This reference map depicts the ongoing Kīlauea summit eruption on May 16, 2022, and west to east topographic profiles across the caldera. One eruptive vent (orange) is active within Halema‘uma‘u, on the western side of the crater floor. An adjacent pond (purple) is feeding lava to a larger lake (red); though at times the lava level has dropped and circulation has diminished, the pond and lake have consistently hosted active lava in recent weeks. The eruption statistics provided here are current as of the last HVO overflight on May 10, 2022. In a change from previous eruption reference maps, this map provides a median elevation for the crater floor—2,779 feet (847 meters) above sea level—and its rise since September 29, 2021. Lava is presently visible from three public visitor overlooks in Hawai‘i Volcanoes National Park: Keanakāko‘i Overlook and Waldron Ledge can see the eruptive vent and lava lake, while Kīlauea Overlook can occasionally see lava ooze-outs in the southeast part of the crater. Visit the park eruption page for more info:

Profiles are provided for the periods before the 2018 caldera collapse (orange), shortly after the 2018 collapse (black), from mid-2021 depicting the December 2020–May 2021 eruption (red), and from this month depicting the September 2021–present eruption (pink). Also shown is the maximum depth of the 2019–20 Halema‘uma‘u water lake (blue). Elevations are expressed in meters above sea level (m asl).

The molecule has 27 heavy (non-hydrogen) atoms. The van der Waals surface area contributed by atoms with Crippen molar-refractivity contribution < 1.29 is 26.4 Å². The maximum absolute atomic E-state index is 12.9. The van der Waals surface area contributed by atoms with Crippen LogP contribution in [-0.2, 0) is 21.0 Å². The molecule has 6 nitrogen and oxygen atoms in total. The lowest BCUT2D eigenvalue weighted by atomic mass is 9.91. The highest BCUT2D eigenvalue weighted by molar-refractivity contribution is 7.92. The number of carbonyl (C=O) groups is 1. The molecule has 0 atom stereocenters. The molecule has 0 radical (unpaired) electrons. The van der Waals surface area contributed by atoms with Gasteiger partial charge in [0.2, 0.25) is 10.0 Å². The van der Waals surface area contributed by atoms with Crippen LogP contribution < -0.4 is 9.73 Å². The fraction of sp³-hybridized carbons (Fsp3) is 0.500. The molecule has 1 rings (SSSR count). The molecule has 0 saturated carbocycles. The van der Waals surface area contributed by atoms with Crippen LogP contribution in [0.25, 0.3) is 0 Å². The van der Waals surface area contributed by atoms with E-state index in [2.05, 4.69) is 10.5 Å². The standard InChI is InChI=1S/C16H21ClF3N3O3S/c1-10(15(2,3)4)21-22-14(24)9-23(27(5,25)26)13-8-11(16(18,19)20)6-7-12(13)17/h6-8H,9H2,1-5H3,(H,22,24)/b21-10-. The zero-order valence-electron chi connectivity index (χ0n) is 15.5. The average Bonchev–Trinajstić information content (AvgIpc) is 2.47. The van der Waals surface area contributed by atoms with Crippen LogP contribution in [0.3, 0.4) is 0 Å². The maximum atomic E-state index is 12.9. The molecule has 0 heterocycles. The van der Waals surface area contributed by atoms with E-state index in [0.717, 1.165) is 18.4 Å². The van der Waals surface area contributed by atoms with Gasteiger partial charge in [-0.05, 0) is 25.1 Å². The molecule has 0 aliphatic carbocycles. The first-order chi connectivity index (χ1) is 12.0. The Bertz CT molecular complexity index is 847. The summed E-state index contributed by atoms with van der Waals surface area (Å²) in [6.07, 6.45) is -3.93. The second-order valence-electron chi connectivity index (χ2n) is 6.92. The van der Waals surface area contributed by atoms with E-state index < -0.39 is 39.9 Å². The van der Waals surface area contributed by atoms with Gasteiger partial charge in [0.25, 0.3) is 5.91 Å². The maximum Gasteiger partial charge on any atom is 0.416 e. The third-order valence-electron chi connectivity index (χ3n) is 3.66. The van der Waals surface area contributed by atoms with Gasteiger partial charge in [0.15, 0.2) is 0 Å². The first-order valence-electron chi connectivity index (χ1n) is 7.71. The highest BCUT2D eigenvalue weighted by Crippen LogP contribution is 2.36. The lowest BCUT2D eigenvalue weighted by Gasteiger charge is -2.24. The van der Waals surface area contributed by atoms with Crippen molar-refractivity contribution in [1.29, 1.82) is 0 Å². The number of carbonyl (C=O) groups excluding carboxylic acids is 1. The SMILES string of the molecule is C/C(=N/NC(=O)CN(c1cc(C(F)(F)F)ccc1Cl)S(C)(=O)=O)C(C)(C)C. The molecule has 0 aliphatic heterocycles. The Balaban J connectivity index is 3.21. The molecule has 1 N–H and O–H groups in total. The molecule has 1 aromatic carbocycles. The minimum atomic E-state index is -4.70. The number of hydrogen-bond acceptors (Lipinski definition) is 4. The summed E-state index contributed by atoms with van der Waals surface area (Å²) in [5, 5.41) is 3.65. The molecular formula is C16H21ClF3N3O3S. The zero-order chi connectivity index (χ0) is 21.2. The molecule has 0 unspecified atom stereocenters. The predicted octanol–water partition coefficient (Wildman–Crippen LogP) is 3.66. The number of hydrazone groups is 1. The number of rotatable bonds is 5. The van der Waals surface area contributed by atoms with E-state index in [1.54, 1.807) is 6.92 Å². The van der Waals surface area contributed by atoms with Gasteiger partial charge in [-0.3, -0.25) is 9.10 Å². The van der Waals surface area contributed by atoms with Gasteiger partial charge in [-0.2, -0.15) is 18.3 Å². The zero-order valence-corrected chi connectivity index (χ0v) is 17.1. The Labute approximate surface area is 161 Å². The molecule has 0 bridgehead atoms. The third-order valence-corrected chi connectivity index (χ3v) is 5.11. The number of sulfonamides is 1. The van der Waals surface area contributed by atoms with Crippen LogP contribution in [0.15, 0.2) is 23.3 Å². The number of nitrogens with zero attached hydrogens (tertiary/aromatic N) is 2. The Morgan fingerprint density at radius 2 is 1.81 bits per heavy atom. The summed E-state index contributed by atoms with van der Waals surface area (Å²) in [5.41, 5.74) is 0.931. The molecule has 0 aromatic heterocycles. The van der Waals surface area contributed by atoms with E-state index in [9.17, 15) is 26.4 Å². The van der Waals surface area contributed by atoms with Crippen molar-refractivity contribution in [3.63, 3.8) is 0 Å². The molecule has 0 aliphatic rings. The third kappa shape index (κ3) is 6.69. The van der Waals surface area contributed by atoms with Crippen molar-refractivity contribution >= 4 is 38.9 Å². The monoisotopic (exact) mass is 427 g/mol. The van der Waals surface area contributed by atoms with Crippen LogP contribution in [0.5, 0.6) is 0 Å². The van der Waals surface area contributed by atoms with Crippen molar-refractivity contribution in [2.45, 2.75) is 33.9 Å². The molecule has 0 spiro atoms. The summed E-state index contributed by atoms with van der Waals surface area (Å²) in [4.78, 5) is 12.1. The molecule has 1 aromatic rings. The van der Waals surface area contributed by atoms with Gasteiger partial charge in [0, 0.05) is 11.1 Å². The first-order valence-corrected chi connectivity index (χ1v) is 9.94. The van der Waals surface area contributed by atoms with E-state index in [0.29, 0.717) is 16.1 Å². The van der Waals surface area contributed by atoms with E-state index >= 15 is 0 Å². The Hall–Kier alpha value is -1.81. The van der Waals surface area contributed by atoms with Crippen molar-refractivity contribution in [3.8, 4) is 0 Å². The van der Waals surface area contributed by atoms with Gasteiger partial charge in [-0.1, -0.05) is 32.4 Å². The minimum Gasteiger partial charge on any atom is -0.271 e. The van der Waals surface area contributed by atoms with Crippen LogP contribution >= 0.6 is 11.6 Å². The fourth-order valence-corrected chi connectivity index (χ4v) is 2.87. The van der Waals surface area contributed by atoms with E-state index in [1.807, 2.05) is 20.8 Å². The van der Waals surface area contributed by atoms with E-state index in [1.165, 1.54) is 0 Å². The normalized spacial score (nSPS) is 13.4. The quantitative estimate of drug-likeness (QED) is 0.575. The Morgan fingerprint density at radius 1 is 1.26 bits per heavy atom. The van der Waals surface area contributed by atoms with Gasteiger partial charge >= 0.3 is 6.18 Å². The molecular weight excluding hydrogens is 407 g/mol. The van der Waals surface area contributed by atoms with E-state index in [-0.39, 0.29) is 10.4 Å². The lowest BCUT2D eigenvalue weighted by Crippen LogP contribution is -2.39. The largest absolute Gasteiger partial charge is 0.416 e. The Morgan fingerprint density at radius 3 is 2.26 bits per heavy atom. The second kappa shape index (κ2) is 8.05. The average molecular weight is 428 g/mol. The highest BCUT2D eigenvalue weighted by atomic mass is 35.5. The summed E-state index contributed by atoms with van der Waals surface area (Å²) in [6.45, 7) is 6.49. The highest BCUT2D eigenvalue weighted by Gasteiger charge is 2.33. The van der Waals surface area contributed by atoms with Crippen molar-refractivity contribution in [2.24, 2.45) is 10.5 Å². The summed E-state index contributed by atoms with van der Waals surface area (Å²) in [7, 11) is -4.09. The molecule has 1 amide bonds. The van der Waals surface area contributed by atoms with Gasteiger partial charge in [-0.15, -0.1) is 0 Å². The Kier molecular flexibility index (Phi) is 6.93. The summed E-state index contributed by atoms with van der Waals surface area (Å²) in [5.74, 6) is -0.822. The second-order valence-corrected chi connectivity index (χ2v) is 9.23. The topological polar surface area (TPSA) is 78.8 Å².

Color map of lava lake temperature
Unoccupied aircraft systems (UAS) flights on May 18, 2022, allowed for aerial visual and thermal imagery to be collected of Halema‘uma‘u crater at the summit of Kīlauea. The active lake surface is limited to the western portion of the crater. The scale of the thermal map ranges from blue to red, with blue colors indicative of cooler temperatures and red colors indicative of warmer temperatures. USGS has special use permits from the National Park Service to conduct official UAS missions as part of HVO’s mission to monitor active volcanoes in Hawaii, assess their hazards, issue warnings, and advance scientific understanding to reduce impacts of volcanic eruptions. 
Color image of lava lake temperature
This thermal image was taken during the September 30, 2021, morning overflight and looks west across Halema‘uma‘u crater, at the summit of Kīlauea. Several fountains are emerging through the active lake surface, in addition to fountaining on the west margin of the lake. The island remains near the center of the lake, and a small portion of the western cone, active during the previous eruption earlier this year, is still exposed. USGS image by M. Patrick.




This eruption is taking place within Hawai‘i Volcanoes National Park. Please visit the Park website to learn more about their operations.